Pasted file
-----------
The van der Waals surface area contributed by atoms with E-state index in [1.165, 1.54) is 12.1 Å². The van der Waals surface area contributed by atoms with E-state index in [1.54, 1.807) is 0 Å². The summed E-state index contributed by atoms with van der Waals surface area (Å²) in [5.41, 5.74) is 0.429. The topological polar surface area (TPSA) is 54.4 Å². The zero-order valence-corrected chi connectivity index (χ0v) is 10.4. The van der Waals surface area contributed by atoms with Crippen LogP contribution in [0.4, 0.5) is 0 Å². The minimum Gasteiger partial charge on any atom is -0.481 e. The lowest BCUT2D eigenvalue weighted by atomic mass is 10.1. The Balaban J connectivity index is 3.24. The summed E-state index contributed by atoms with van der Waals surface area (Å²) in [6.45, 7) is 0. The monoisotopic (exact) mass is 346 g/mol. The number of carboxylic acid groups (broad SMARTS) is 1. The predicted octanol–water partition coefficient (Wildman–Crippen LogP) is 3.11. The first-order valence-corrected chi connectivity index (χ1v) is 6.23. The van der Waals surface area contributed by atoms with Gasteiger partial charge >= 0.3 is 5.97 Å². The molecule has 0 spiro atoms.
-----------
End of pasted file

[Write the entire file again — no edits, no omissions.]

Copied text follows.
The van der Waals surface area contributed by atoms with E-state index in [1.165, 1.54) is 12.1 Å². The van der Waals surface area contributed by atoms with E-state index in [1.54, 1.807) is 0 Å². The summed E-state index contributed by atoms with van der Waals surface area (Å²) in [5.41, 5.74) is 0.429. The topological polar surface area (TPSA) is 54.4 Å². The zero-order valence-corrected chi connectivity index (χ0v) is 10.4. The van der Waals surface area contributed by atoms with Crippen LogP contribution in [0.4, 0.5) is 0 Å². The minimum Gasteiger partial charge on any atom is -0.481 e. The lowest BCUT2D eigenvalue weighted by atomic mass is 10.1. The Balaban J connectivity index is 3.24. The summed E-state index contributed by atoms with van der Waals surface area (Å²) in [6.45, 7) is 0. The monoisotopic (exact) mass is 346 g/mol. The number of carboxylic acid groups (broad SMARTS) is 1. The predicted octanol–water partition coefficient (Wildman–Crippen LogP) is 3.11. The first-order valence-corrected chi connectivity index (χ1v) is 6.23. The van der Waals surface area contributed by atoms with Gasteiger partial charge >= 0.3 is 5.97 Å². The molecule has 0 spiro atoms.